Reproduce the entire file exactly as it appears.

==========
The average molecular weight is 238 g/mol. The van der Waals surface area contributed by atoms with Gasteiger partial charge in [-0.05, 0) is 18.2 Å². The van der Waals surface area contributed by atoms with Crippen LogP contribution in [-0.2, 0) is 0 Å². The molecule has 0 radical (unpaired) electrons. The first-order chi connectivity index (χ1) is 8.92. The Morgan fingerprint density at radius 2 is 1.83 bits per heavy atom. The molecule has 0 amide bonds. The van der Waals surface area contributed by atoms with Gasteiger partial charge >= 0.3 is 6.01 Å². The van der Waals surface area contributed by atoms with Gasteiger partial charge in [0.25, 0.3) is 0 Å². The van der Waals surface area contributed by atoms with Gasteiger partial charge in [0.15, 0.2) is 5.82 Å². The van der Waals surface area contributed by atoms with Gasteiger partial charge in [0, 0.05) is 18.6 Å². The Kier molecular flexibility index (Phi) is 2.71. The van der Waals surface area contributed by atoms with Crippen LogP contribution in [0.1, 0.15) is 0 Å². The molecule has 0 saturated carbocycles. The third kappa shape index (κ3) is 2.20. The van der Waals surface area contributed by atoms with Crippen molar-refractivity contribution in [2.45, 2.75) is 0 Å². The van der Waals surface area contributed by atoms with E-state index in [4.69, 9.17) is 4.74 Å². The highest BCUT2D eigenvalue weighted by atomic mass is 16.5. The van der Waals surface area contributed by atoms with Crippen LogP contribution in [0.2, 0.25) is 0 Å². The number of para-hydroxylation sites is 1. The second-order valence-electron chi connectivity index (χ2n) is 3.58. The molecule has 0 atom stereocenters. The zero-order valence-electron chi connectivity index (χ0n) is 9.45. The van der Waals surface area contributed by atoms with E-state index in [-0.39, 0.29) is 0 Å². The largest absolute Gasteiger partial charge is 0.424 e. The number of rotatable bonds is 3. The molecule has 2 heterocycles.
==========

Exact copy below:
The average molecular weight is 238 g/mol. The van der Waals surface area contributed by atoms with Gasteiger partial charge in [-0.05, 0) is 18.2 Å². The van der Waals surface area contributed by atoms with Crippen LogP contribution in [-0.2, 0) is 0 Å². The molecule has 0 radical (unpaired) electrons. The first-order chi connectivity index (χ1) is 8.92. The Morgan fingerprint density at radius 2 is 1.83 bits per heavy atom. The molecule has 0 amide bonds. The van der Waals surface area contributed by atoms with Gasteiger partial charge >= 0.3 is 6.01 Å². The van der Waals surface area contributed by atoms with Gasteiger partial charge in [0.25, 0.3) is 0 Å². The van der Waals surface area contributed by atoms with Gasteiger partial charge in [0.15, 0.2) is 5.82 Å². The van der Waals surface area contributed by atoms with Gasteiger partial charge in [0, 0.05) is 18.6 Å². The Kier molecular flexibility index (Phi) is 2.71. The van der Waals surface area contributed by atoms with Crippen LogP contribution in [0.1, 0.15) is 0 Å². The molecule has 0 saturated carbocycles. The third kappa shape index (κ3) is 2.20. The van der Waals surface area contributed by atoms with Crippen molar-refractivity contribution in [2.45, 2.75) is 0 Å². The van der Waals surface area contributed by atoms with E-state index in [4.69, 9.17) is 4.74 Å². The highest BCUT2D eigenvalue weighted by atomic mass is 16.5. The van der Waals surface area contributed by atoms with Crippen LogP contribution in [0.2, 0.25) is 0 Å². The number of para-hydroxylation sites is 1. The second-order valence-electron chi connectivity index (χ2n) is 3.58. The molecule has 0 atom stereocenters. The zero-order valence-electron chi connectivity index (χ0n) is 9.45. The van der Waals surface area contributed by atoms with E-state index in [-0.39, 0.29) is 0 Å². The largest absolute Gasteiger partial charge is 0.424 e. The number of rotatable bonds is 3. The molecule has 2 heterocycles.